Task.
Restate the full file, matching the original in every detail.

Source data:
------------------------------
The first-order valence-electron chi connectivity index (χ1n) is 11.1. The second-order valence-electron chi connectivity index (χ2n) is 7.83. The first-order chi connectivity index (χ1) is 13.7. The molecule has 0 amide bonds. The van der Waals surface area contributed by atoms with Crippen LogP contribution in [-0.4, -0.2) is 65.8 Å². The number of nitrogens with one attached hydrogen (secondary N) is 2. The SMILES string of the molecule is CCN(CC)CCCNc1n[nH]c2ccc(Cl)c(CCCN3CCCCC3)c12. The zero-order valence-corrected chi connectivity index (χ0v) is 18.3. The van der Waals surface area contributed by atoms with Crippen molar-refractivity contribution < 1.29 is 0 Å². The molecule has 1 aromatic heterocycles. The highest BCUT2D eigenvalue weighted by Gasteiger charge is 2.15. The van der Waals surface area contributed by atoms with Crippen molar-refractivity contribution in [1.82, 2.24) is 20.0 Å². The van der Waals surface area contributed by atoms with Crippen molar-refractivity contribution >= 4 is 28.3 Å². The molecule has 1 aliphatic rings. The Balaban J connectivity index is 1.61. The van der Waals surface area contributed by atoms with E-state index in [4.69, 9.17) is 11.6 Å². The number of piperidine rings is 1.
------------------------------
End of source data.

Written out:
The first-order valence-electron chi connectivity index (χ1n) is 11.1. The second-order valence-electron chi connectivity index (χ2n) is 7.83. The first-order chi connectivity index (χ1) is 13.7. The molecule has 0 amide bonds. The van der Waals surface area contributed by atoms with Crippen LogP contribution in [-0.4, -0.2) is 65.8 Å². The number of nitrogens with one attached hydrogen (secondary N) is 2. The SMILES string of the molecule is CCN(CC)CCCNc1n[nH]c2ccc(Cl)c(CCCN3CCCCC3)c12. The zero-order valence-corrected chi connectivity index (χ0v) is 18.3. The van der Waals surface area contributed by atoms with Crippen molar-refractivity contribution < 1.29 is 0 Å². The molecule has 1 aromatic heterocycles. The highest BCUT2D eigenvalue weighted by Gasteiger charge is 2.15. The van der Waals surface area contributed by atoms with Crippen molar-refractivity contribution in [1.82, 2.24) is 20.0 Å². The van der Waals surface area contributed by atoms with Crippen molar-refractivity contribution >= 4 is 28.3 Å². The molecule has 1 aliphatic rings. The Balaban J connectivity index is 1.61. The van der Waals surface area contributed by atoms with E-state index in [4.69, 9.17) is 11.6 Å². The number of piperidine rings is 1.